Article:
A gene mutation that is believed to cause eye cancer has been discovered by a University of British Columbia (UBC) scientist, it was claimed.
Uveal melanoma is a type of the disease located in the uveal tract, which is one of the three layers in the wall of the eye.
According to Catherine Van Raamsdonk, a UBC assistant professor of medical genetics, her team has now discovered a mutation in the GNAQ gene.
They think this is responsible for 45 per cent of all uveal melanoma and have explained their findings in the Nature journal, enabling researchers to develop therapies to intervene this kind of cancer.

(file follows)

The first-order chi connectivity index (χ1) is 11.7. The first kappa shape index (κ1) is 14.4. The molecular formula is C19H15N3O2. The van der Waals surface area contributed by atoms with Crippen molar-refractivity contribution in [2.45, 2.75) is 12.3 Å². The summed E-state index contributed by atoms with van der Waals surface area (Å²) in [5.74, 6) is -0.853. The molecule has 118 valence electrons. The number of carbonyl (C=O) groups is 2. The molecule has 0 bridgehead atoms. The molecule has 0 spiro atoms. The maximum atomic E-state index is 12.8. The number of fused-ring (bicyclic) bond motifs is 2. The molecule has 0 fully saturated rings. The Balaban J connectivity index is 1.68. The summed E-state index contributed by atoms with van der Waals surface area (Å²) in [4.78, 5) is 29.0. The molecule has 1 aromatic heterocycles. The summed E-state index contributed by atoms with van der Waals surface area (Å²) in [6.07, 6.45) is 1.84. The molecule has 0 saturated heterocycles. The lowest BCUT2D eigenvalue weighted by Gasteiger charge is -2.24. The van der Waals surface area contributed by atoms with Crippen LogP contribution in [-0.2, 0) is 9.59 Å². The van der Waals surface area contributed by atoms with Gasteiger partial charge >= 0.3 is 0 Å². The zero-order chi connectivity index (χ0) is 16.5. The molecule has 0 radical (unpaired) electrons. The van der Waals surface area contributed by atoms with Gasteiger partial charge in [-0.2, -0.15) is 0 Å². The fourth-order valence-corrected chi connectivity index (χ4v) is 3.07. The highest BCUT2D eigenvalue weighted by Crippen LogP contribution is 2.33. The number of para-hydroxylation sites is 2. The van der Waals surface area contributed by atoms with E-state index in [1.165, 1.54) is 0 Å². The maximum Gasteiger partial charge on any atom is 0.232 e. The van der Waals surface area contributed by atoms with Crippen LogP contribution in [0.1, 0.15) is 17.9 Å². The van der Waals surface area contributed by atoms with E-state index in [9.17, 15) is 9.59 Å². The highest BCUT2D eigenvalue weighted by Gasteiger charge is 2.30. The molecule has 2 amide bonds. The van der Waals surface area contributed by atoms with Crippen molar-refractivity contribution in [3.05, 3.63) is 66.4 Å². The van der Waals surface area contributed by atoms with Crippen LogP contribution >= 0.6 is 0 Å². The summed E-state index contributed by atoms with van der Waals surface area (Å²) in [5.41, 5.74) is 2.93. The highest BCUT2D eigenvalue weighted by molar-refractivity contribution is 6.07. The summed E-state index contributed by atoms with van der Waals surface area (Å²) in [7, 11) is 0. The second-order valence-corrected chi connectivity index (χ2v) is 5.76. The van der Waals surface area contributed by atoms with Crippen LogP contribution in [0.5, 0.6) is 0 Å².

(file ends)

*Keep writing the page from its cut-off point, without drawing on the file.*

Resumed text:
"When the GNAQ gene is mutated it leads to unregulated growth of melanocytes," Ms Van Raamsdonk explained.
"Cancer is a disease of unregulated cell growth - our findings led us to the discovery that a genetic mutation of the GNAQ gene causes uveal melanoma."
She added that no other studies had investigated this particular GNAQ mutation.
The UBC is located near Vancouver, Canada.
by Adrian Galbreth